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Sally Albright might be a movie character, but her penchant for complicated orders is something real chefs hate. Chefs cite kitchen efficiency as one reason they don’t allow substitutions. When a patron has a complicated order, it slows down production.

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For others, like Chef Jon Shook of Los Angeles eatery Animal, asking for substitutions is an insult to the chef’s talent, suggesting the chef’s pairings aren’t up to snuff. As Shook said to Today, “Would you ask Picasso to change his painting?”

7. Don’t ask the waiter’s opinion.

You might be tempted to ask the waiter for a menu recommendation when out for a fancy meal. However, you’re probably not getting an honest opinion. There are a couple of reasons why your server might be less than honest with customers.

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At fine dining restaurants, waiters actually don’t get to try many of the meals. At most fancy restaurants, chefs will allow all their servers to sample a taste of dishes once, but that’s it. If a server recommends a dish, chances are they don’t even remember what it tastes like but have been told to push certain menu items by the chef.

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In addition, since servers work for tips, they will often “recommend” the most expensive dishes last, which are the ones customers are most likely to remember. This way, servers increase their chances of a bigger tip when diners choose the more expensive dish.

8. Dine out Wednesdays and Thursdays.

According to restaurant owner Robin King, the best days to dine out are Wednesday, Thursday, and Saturday. Typically, Mondays and Tuesdays are the slowest days of the restaurant business. These are the days that most head chefs take off, allowing kitchen managers to run the show.

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Your meal will most likely still be just as tasty on these days, but if you chose a restaurant specifically to try a certain chef, you’d be better off dining later in the week.

King also suggests avoiding Fridays, as this is typically the day most people choose to go out. Dining out on Friday usually results in a long wait for a table, less attentive service, and a hastily prepared meal.

9. Always check the bathrooms.

Willie Degel of the show Restaurant Stakeout suggests checking the bathrooms of a restaurant prior to ordering. If the bathrooms are in top shape, then odds are the kitchen is super clean as well.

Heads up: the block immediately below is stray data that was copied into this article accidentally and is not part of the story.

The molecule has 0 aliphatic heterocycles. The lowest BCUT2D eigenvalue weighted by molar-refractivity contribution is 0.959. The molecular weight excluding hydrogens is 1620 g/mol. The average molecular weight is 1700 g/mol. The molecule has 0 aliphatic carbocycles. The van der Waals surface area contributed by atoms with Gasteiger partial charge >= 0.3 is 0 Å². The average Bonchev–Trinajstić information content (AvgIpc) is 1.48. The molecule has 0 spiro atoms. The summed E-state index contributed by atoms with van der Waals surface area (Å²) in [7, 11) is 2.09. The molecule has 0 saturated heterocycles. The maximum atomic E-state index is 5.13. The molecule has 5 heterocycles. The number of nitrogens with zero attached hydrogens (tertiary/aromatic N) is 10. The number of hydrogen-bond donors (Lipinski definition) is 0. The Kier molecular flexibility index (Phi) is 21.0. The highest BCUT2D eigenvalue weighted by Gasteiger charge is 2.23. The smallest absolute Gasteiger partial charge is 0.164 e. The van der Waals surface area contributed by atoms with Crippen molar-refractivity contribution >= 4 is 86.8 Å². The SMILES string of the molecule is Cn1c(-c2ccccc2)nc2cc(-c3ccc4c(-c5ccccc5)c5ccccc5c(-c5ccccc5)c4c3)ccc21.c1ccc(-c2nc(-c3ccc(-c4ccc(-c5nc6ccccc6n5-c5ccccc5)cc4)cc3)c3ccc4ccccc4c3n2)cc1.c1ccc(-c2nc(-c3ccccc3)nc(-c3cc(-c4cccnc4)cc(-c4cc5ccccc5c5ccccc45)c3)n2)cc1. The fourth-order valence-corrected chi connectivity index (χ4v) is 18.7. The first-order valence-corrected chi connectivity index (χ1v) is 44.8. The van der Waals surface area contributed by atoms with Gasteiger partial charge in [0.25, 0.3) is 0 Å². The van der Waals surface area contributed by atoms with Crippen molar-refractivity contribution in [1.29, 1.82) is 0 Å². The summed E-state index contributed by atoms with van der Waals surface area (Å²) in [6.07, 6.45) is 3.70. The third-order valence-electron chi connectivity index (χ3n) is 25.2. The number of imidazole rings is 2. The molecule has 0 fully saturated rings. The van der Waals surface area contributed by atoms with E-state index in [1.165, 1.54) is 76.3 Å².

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Most upscale restaurants, however, are always extra clean. According to an anonymous survey by the Food Network, 85 percent of chefs gave their kitchen an 8 on a scale of 1 to 10 for cleanliness.

10. Keep Your Reservation.

A chef’s biggest pet peeve? Patrons who just don’t show up for a reservation. After all, you wouldn’t make plans with a friend and then fail to show up without good cause, right? The same goes for dining out.

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At upscale or specialty restaurants, chefs have stocked the kitchen based on the number of reservations they received. In addition, a restaurant may have turned away other diners because their reservation log was already full. When you simply don’t show up, you’re causing restaurants to lose out on major profits.

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Plus, it’s just common courtesy. If you’re unable to make your reservation, let the restaurant know as soon as possible, so they have an opportunity to try to fill that table.

11. Compliment the chef.

Everyone loves to receive compliments on a job well done, and a restaurant’s kitchen staff are no exception. However, unlike servers, the people who actually prepared your meal rarely receive tips for a job well done.

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On busy nights, a chef probably won’t have time to come out to your table so you can compliment them on your dining experience. However, you can still show your appreciation. If the restaurant doesn’t allow kitchen staff to be easily tipped after your meal, consider sending a note with a gratuity enclosed to the chef or kitchen manager for a job well done.

ABOUT THE AUTHOR
Katie Martin
Katie Martin
Contributing Writer